This week was emotionally exhaustive. Donald Trump will be President come January 2017 and if that thought doesn’t make you sad or anxious, then consider yourself privileged. This election was different and felt personal. I went to sleep Tuesday after accepting near-defeat and woke up at 3am to see my fears confirmed. To say I was disappointed is an understatement. I was heartbroken.
I cried for the kids that were counting on us to keep their families together and for my loved ones whose fate in this country is uncertain. I cried because even though I know first-hand racism and sexism exist, I wanted to believe that we had come further as a country and that there were statements that we all understood as inflammatory and unacceptable. I cried because as a Latina, as a woman, and as a daughter of immigrants, it was a slap in the face that the majority of this country does not care about my rights.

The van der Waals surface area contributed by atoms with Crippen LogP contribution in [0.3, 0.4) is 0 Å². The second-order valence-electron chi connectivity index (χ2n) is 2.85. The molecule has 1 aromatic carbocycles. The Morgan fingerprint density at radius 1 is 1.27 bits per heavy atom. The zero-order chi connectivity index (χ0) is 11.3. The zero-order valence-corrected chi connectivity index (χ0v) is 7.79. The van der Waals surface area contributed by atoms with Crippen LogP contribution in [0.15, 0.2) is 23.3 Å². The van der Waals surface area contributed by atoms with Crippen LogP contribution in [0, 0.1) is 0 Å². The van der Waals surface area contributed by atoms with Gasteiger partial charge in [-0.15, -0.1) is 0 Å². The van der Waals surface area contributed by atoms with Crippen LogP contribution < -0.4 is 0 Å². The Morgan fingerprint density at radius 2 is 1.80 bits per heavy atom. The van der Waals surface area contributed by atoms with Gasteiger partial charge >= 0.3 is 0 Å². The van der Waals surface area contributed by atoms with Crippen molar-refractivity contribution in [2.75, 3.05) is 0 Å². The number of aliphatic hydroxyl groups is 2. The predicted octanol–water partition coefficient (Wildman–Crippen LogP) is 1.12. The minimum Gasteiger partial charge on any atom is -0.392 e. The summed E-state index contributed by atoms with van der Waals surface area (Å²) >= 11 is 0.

I had hope that we as Americans had come further. That there were things that a majority of us understood as unacceptable. Xenophobia, sexism, racism. These are ideas that should supersede any political party agenda. And regardless if you know that these isms have always been a part of American politics, the difference here is the blatancy of this to-be presidency. Words matter. They matter to impressionable kids and adults who refuse to engage in critical thinking. The words of Mr.Trump have given every bigot the license to openly express their hateful views.
It’s daunting to think about all the work we still have to do as a nation. But in these troubled times, all I can think to get up every day is to remind myself that I come from a line of strong people. Parents who survived a war. Parents who fled to a new country with nothing. Ancestors who survived colonialism. Strong women who have survived physical and sexual assault. They can fight so I can fight. So I’ll stay mad and to speak up and to be unapologetically brown and be proud and stand up for myself and for anyone else that is threatened.
They can fight so I can fight. Here’s hoping we all stay mad, informed, engaged and alert.